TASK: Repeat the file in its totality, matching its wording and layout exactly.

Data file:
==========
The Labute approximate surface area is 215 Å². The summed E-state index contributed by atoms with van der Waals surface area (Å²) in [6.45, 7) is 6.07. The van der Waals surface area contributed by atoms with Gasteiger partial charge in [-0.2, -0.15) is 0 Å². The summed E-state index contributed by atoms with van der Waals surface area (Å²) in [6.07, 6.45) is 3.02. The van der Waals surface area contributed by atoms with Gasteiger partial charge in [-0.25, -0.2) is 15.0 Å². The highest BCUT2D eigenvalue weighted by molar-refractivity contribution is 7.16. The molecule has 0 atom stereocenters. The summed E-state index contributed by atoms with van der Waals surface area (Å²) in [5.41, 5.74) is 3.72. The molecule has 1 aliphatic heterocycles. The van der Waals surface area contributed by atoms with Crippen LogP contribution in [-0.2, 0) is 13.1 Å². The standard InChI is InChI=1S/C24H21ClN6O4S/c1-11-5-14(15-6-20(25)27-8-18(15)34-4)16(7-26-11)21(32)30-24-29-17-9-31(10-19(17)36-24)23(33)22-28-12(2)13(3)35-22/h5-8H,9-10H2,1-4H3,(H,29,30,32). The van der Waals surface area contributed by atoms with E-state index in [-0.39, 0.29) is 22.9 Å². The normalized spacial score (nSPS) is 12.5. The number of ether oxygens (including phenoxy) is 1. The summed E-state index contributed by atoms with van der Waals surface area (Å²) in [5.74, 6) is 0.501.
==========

The Labute approximate surface area is 215 Å². The summed E-state index contributed by atoms with van der Waals surface area (Å²) in [6.45, 7) is 6.07. The van der Waals surface area contributed by atoms with Gasteiger partial charge in [-0.2, -0.15) is 0 Å². The summed E-state index contributed by atoms with van der Waals surface area (Å²) in [6.07, 6.45) is 3.02. The van der Waals surface area contributed by atoms with Gasteiger partial charge in [-0.25, -0.2) is 15.0 Å². The highest BCUT2D eigenvalue weighted by molar-refractivity contribution is 7.16. The molecule has 0 atom stereocenters. The summed E-state index contributed by atoms with van der Waals surface area (Å²) in [5.41, 5.74) is 3.72. The molecule has 1 aliphatic heterocycles. The van der Waals surface area contributed by atoms with Crippen LogP contribution in [-0.2, 0) is 13.1 Å². The standard InChI is InChI=1S/C24H21ClN6O4S/c1-11-5-14(15-6-20(25)27-8-18(15)34-4)16(7-26-11)21(32)30-24-29-17-9-31(10-19(17)36-24)23(33)22-28-12(2)13(3)35-22/h5-8H,9-10H2,1-4H3,(H,29,30,32). The van der Waals surface area contributed by atoms with E-state index in [-0.39, 0.29) is 22.9 Å². The normalized spacial score (nSPS) is 12.5. The number of ether oxygens (including phenoxy) is 1. The summed E-state index contributed by atoms with van der Waals surface area (Å²) in [5.74, 6) is 0.501.